The Amrop Woodburn Mann Wildlife Calendar has been in production since 2006 and reflects our deep connection to the African continent. The images are taken by our Chairman and founder, Dr Trevor Woodburn, and our Managing Director, Andrew Woodburn and are enjoyed by wildlife and photography enthusiasts alike. The collection below is a photographic journey across the plains and oceans of Africa from calendars past.

October 2024

2024 0


This male Agama lizard was quite visible with his bright iridescent head sitting on a cairn of rocks in the De Hoop Nature Reserve enjoying the late afternoon sun. He was fearless in his position as I approached, nodding his head up and down but capable of darting into the cracks of the rock pile if threatened by an eagle or other predator. His head colour was extraordinary and very eye catching, just what he needed the females to see.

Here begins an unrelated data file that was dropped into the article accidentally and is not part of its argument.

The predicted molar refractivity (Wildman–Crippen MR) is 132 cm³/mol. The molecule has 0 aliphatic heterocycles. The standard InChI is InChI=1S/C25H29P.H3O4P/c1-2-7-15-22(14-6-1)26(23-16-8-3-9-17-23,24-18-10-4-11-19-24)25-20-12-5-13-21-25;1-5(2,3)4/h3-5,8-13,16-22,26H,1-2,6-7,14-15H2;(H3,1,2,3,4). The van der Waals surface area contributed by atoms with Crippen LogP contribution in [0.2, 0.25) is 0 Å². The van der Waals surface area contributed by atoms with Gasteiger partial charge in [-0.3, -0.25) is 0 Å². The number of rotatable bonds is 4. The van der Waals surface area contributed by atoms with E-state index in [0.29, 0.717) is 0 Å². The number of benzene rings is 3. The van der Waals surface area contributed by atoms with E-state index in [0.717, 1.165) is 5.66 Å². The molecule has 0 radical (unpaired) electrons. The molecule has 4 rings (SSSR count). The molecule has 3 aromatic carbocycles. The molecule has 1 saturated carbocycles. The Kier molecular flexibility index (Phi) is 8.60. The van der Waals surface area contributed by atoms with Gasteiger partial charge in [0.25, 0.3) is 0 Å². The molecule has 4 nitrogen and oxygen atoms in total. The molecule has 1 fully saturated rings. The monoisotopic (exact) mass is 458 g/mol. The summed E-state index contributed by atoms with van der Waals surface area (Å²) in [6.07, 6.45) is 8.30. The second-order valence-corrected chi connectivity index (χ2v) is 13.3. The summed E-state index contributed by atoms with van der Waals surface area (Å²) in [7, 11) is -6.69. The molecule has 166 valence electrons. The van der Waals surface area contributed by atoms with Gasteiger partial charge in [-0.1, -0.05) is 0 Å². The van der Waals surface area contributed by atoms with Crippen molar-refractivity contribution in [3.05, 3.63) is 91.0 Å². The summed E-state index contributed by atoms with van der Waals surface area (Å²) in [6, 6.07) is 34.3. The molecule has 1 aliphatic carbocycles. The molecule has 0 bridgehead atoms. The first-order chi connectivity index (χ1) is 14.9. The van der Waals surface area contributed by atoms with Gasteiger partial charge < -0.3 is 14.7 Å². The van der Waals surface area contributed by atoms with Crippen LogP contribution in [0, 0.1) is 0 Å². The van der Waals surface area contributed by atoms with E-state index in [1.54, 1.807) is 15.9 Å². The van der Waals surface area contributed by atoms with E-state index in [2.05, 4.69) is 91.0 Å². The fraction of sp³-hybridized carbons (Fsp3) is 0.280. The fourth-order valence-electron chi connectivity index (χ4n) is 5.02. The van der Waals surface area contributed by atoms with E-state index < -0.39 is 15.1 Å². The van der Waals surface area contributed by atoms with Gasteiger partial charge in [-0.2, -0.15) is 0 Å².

Southern Rock Agama lizard - Agama atra

The southern rock agama is a species of lizard from the family Agamidae that occurs in Southern Africa. It lives in small colonies on rocky outcrops, and the males are very conspicuous for their bright blue heads. This rather sociable agama is normally found in small groups or colonies. It grows up to about 25cm and has a thin dorsal crest that runs the length of its body. During the breeding season, the heads of the males become bright blue. The males also take to sitting on top of prominent rocks and are therefore a common sight in mountainous areas of South Africa. These active, diurnal lizards normally hunt small insects such as ants and termites. They have some ability to change colour, although not to the same extent as chameleons.

Nikon D7000 Nikkor 105mm F2.8 Macro, F32 @ 1/640th sec, ISO 2500.
Taken by hand on the Whale Trail in De Hoop Nature Reserve, South Africa.

Photograph by Andrew Woodburn